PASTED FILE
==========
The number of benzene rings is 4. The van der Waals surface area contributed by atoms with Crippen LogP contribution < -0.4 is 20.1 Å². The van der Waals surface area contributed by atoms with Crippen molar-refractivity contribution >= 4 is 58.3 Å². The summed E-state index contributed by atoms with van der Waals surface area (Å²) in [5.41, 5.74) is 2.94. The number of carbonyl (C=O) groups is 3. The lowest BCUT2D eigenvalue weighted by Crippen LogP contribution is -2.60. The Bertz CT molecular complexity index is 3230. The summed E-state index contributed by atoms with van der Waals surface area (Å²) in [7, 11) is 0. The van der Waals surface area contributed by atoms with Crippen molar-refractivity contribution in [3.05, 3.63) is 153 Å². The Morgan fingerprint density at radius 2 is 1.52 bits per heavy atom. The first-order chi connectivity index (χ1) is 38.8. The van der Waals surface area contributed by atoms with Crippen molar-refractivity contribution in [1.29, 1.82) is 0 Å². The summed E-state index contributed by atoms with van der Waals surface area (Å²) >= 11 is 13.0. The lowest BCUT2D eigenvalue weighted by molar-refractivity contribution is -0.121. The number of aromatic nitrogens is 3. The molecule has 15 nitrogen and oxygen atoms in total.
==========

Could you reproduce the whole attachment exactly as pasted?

The number of benzene rings is 4. The van der Waals surface area contributed by atoms with Crippen LogP contribution < -0.4 is 20.1 Å². The van der Waals surface area contributed by atoms with Crippen molar-refractivity contribution >= 4 is 58.3 Å². The summed E-state index contributed by atoms with van der Waals surface area (Å²) in [5.41, 5.74) is 2.94. The number of carbonyl (C=O) groups is 3. The lowest BCUT2D eigenvalue weighted by Crippen LogP contribution is -2.60. The Bertz CT molecular complexity index is 3230. The summed E-state index contributed by atoms with van der Waals surface area (Å²) in [7, 11) is 0. The van der Waals surface area contributed by atoms with Crippen molar-refractivity contribution in [3.05, 3.63) is 153 Å². The Morgan fingerprint density at radius 2 is 1.52 bits per heavy atom. The first-order chi connectivity index (χ1) is 38.8. The van der Waals surface area contributed by atoms with Crippen molar-refractivity contribution in [1.29, 1.82) is 0 Å². The summed E-state index contributed by atoms with van der Waals surface area (Å²) >= 11 is 13.0. The lowest BCUT2D eigenvalue weighted by molar-refractivity contribution is -0.121. The number of aromatic nitrogens is 3. The molecule has 15 nitrogen and oxygen atoms in total.